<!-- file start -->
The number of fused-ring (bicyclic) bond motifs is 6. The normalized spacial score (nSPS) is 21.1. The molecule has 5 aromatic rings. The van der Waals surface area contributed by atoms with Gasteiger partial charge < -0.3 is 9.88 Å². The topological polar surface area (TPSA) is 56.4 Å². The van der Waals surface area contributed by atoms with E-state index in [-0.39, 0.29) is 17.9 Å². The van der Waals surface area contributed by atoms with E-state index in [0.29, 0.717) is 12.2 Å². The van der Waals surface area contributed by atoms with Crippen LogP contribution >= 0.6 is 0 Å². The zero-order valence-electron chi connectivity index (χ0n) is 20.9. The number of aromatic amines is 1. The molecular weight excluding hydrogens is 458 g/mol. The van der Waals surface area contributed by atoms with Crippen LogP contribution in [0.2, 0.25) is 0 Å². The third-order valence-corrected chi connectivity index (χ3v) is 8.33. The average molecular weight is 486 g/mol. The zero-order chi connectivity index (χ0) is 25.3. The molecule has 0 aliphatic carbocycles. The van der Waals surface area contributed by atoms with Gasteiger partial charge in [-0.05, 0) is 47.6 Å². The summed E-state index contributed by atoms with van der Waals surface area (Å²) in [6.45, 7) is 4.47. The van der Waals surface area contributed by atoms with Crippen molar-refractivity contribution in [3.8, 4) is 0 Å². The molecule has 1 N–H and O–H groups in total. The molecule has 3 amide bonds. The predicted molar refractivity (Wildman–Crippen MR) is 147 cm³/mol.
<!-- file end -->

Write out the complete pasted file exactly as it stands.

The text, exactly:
The number of fused-ring (bicyclic) bond motifs is 6. The normalized spacial score (nSPS) is 21.1. The molecule has 5 aromatic rings. The van der Waals surface area contributed by atoms with Gasteiger partial charge < -0.3 is 9.88 Å². The topological polar surface area (TPSA) is 56.4 Å². The van der Waals surface area contributed by atoms with E-state index in [-0.39, 0.29) is 17.9 Å². The van der Waals surface area contributed by atoms with E-state index in [0.29, 0.717) is 12.2 Å². The van der Waals surface area contributed by atoms with Crippen LogP contribution >= 0.6 is 0 Å². The zero-order valence-electron chi connectivity index (χ0n) is 20.9. The number of aromatic amines is 1. The molecular weight excluding hydrogens is 458 g/mol. The van der Waals surface area contributed by atoms with Crippen LogP contribution in [0.2, 0.25) is 0 Å². The third-order valence-corrected chi connectivity index (χ3v) is 8.33. The average molecular weight is 486 g/mol. The zero-order chi connectivity index (χ0) is 25.3. The molecule has 0 aliphatic carbocycles. The van der Waals surface area contributed by atoms with Gasteiger partial charge in [-0.05, 0) is 47.6 Å². The summed E-state index contributed by atoms with van der Waals surface area (Å²) in [6.45, 7) is 4.47. The van der Waals surface area contributed by atoms with Crippen molar-refractivity contribution in [3.8, 4) is 0 Å². The molecule has 1 N–H and O–H groups in total. The molecule has 3 amide bonds. The predicted molar refractivity (Wildman–Crippen MR) is 147 cm³/mol.